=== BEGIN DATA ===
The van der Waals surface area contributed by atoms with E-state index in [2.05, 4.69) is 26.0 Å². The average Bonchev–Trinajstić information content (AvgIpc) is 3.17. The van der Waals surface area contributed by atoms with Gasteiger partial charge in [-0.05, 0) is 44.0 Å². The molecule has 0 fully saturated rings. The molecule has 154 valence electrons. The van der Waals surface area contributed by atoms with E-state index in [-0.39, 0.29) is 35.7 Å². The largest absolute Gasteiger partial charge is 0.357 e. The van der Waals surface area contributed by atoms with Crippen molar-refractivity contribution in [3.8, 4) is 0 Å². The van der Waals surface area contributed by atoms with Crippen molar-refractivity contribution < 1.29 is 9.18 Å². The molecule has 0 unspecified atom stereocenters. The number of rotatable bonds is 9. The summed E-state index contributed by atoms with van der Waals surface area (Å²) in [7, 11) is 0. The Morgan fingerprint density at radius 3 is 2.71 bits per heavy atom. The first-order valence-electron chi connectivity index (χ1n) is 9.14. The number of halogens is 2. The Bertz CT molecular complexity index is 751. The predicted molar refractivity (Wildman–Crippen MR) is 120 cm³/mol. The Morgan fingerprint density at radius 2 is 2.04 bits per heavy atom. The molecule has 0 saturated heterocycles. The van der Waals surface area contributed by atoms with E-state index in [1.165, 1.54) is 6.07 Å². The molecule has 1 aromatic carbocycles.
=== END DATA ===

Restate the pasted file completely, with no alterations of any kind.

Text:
The van der Waals surface area contributed by atoms with E-state index in [2.05, 4.69) is 26.0 Å². The average Bonchev–Trinajstić information content (AvgIpc) is 3.17. The van der Waals surface area contributed by atoms with Gasteiger partial charge in [-0.05, 0) is 44.0 Å². The molecule has 0 fully saturated rings. The molecule has 154 valence electrons. The van der Waals surface area contributed by atoms with E-state index in [-0.39, 0.29) is 35.7 Å². The largest absolute Gasteiger partial charge is 0.357 e. The van der Waals surface area contributed by atoms with Crippen molar-refractivity contribution in [3.8, 4) is 0 Å². The van der Waals surface area contributed by atoms with Crippen molar-refractivity contribution < 1.29 is 9.18 Å². The molecule has 0 unspecified atom stereocenters. The number of rotatable bonds is 9. The summed E-state index contributed by atoms with van der Waals surface area (Å²) in [7, 11) is 0. The Morgan fingerprint density at radius 3 is 2.71 bits per heavy atom. The first-order valence-electron chi connectivity index (χ1n) is 9.14. The number of halogens is 2. The Bertz CT molecular complexity index is 751. The predicted molar refractivity (Wildman–Crippen MR) is 120 cm³/mol. The Morgan fingerprint density at radius 2 is 2.04 bits per heavy atom. The molecule has 0 saturated heterocycles. The van der Waals surface area contributed by atoms with E-state index in [1.165, 1.54) is 6.07 Å². The molecule has 1 aromatic carbocycles.